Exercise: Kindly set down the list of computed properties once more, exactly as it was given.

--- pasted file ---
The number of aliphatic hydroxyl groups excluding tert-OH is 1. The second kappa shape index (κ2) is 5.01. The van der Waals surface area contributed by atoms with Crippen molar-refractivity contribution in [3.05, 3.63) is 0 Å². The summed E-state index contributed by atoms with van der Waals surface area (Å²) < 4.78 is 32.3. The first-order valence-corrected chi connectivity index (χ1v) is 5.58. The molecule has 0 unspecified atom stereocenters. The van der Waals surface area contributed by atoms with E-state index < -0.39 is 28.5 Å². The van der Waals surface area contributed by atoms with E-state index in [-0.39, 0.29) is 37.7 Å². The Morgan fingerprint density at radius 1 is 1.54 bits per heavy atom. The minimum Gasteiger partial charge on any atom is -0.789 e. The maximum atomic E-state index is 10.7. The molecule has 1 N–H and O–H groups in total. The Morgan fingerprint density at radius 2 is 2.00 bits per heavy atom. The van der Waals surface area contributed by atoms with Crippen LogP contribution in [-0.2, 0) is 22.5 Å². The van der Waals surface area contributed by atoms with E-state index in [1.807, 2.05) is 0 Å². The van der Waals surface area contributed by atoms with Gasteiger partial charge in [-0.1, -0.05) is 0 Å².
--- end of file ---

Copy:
The number of aliphatic hydroxyl groups excluding tert-OH is 1. The second kappa shape index (κ2) is 5.01. The van der Waals surface area contributed by atoms with Crippen molar-refractivity contribution in [3.05, 3.63) is 0 Å². The summed E-state index contributed by atoms with van der Waals surface area (Å²) < 4.78 is 32.3. The first-order valence-corrected chi connectivity index (χ1v) is 5.58. The molecule has 0 unspecified atom stereocenters. The van der Waals surface area contributed by atoms with E-state index < -0.39 is 28.5 Å². The van der Waals surface area contributed by atoms with E-state index in [-0.39, 0.29) is 37.7 Å². The Morgan fingerprint density at radius 1 is 1.54 bits per heavy atom. The minimum Gasteiger partial charge on any atom is -0.789 e. The maximum atomic E-state index is 10.7. The molecule has 1 N–H and O–H groups in total. The Morgan fingerprint density at radius 2 is 2.00 bits per heavy atom. The van der Waals surface area contributed by atoms with Crippen LogP contribution in [-0.2, 0) is 22.5 Å². The van der Waals surface area contributed by atoms with E-state index in [1.807, 2.05) is 0 Å². The van der Waals surface area contributed by atoms with Gasteiger partial charge in [-0.1, -0.05) is 0 Å².